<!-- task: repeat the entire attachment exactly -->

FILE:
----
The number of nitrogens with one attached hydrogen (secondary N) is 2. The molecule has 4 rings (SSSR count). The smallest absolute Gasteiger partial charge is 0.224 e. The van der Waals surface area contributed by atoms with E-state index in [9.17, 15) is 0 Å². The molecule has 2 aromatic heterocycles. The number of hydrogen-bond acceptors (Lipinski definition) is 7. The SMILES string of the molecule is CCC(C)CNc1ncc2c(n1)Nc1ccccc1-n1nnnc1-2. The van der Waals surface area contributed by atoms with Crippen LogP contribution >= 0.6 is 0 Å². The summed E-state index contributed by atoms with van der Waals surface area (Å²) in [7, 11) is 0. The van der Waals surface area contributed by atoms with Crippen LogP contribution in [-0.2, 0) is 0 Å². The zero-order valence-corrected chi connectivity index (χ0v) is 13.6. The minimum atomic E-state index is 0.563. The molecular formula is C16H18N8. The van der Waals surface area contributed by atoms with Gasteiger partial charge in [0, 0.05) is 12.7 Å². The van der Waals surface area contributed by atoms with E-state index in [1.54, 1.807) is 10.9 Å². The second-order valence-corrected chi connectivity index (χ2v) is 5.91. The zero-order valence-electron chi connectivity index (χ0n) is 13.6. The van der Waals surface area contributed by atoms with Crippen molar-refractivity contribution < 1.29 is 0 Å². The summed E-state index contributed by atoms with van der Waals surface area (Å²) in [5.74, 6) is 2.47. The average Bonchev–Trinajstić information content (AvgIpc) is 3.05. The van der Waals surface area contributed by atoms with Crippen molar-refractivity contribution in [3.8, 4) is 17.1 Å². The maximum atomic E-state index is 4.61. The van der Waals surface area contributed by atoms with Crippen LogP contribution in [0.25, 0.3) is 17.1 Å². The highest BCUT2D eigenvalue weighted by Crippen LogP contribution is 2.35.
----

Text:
The number of nitrogens with one attached hydrogen (secondary N) is 2. The molecule has 4 rings (SSSR count). The smallest absolute Gasteiger partial charge is 0.224 e. The van der Waals surface area contributed by atoms with E-state index in [9.17, 15) is 0 Å². The molecule has 2 aromatic heterocycles. The number of hydrogen-bond acceptors (Lipinski definition) is 7. The SMILES string of the molecule is CCC(C)CNc1ncc2c(n1)Nc1ccccc1-n1nnnc1-2. The van der Waals surface area contributed by atoms with Crippen LogP contribution >= 0.6 is 0 Å². The summed E-state index contributed by atoms with van der Waals surface area (Å²) in [7, 11) is 0. The van der Waals surface area contributed by atoms with Crippen LogP contribution in [-0.2, 0) is 0 Å². The zero-order valence-corrected chi connectivity index (χ0v) is 13.6. The minimum atomic E-state index is 0.563. The molecular formula is C16H18N8. The van der Waals surface area contributed by atoms with Gasteiger partial charge in [0, 0.05) is 12.7 Å². The van der Waals surface area contributed by atoms with E-state index in [1.54, 1.807) is 10.9 Å². The second-order valence-corrected chi connectivity index (χ2v) is 5.91. The zero-order valence-electron chi connectivity index (χ0n) is 13.6. The van der Waals surface area contributed by atoms with Crippen molar-refractivity contribution < 1.29 is 0 Å². The summed E-state index contributed by atoms with van der Waals surface area (Å²) in [5.74, 6) is 2.47. The average Bonchev–Trinajstić information content (AvgIpc) is 3.05. The van der Waals surface area contributed by atoms with Crippen molar-refractivity contribution in [3.8, 4) is 17.1 Å². The maximum atomic E-state index is 4.61. The van der Waals surface area contributed by atoms with Crippen LogP contribution in [0.25, 0.3) is 17.1 Å². The highest BCUT2D eigenvalue weighted by Crippen LogP contribution is 2.35.